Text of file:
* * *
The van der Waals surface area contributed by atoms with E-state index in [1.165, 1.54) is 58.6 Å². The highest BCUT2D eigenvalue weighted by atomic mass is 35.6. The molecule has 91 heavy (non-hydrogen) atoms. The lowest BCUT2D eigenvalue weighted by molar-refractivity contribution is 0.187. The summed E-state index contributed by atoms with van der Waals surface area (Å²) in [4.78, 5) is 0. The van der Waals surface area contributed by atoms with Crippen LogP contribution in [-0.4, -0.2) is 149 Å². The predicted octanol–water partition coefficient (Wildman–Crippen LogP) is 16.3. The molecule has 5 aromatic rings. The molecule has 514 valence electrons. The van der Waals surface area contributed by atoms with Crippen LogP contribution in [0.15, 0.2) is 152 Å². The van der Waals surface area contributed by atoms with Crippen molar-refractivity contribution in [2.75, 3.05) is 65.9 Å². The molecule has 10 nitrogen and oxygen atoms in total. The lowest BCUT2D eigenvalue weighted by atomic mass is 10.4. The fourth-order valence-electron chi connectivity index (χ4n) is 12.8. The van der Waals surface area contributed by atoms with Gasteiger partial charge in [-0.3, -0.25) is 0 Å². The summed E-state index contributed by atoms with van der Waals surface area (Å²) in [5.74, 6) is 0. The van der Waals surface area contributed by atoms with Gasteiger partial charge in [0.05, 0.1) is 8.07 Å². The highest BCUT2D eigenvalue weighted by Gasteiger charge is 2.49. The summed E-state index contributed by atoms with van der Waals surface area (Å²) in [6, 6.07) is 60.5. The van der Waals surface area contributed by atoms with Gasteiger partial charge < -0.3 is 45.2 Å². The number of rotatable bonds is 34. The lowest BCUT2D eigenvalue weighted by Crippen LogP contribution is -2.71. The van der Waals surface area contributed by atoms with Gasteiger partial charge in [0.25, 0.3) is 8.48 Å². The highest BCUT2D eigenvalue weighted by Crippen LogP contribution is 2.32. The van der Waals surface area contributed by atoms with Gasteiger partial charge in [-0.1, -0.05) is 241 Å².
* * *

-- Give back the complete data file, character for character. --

The van der Waals surface area contributed by atoms with E-state index in [1.165, 1.54) is 58.6 Å². The highest BCUT2D eigenvalue weighted by atomic mass is 35.6. The molecule has 91 heavy (non-hydrogen) atoms. The lowest BCUT2D eigenvalue weighted by molar-refractivity contribution is 0.187. The summed E-state index contributed by atoms with van der Waals surface area (Å²) in [4.78, 5) is 0. The van der Waals surface area contributed by atoms with Crippen LogP contribution in [-0.4, -0.2) is 149 Å². The predicted octanol–water partition coefficient (Wildman–Crippen LogP) is 16.3. The molecule has 5 aromatic rings. The molecule has 514 valence electrons. The van der Waals surface area contributed by atoms with Crippen LogP contribution in [0.15, 0.2) is 152 Å². The van der Waals surface area contributed by atoms with Crippen molar-refractivity contribution in [2.75, 3.05) is 65.9 Å². The molecule has 10 nitrogen and oxygen atoms in total. The lowest BCUT2D eigenvalue weighted by atomic mass is 10.4. The fourth-order valence-electron chi connectivity index (χ4n) is 12.8. The van der Waals surface area contributed by atoms with Gasteiger partial charge in [-0.3, -0.25) is 0 Å². The summed E-state index contributed by atoms with van der Waals surface area (Å²) in [5.74, 6) is 0. The van der Waals surface area contributed by atoms with Gasteiger partial charge in [0.05, 0.1) is 8.07 Å². The highest BCUT2D eigenvalue weighted by Gasteiger charge is 2.49. The summed E-state index contributed by atoms with van der Waals surface area (Å²) in [6, 6.07) is 60.5. The van der Waals surface area contributed by atoms with Gasteiger partial charge < -0.3 is 45.2 Å². The number of rotatable bonds is 34. The lowest BCUT2D eigenvalue weighted by Crippen LogP contribution is -2.71. The van der Waals surface area contributed by atoms with Gasteiger partial charge in [0.25, 0.3) is 8.48 Å². The highest BCUT2D eigenvalue weighted by Crippen LogP contribution is 2.32. The van der Waals surface area contributed by atoms with Gasteiger partial charge in [-0.1, -0.05) is 241 Å².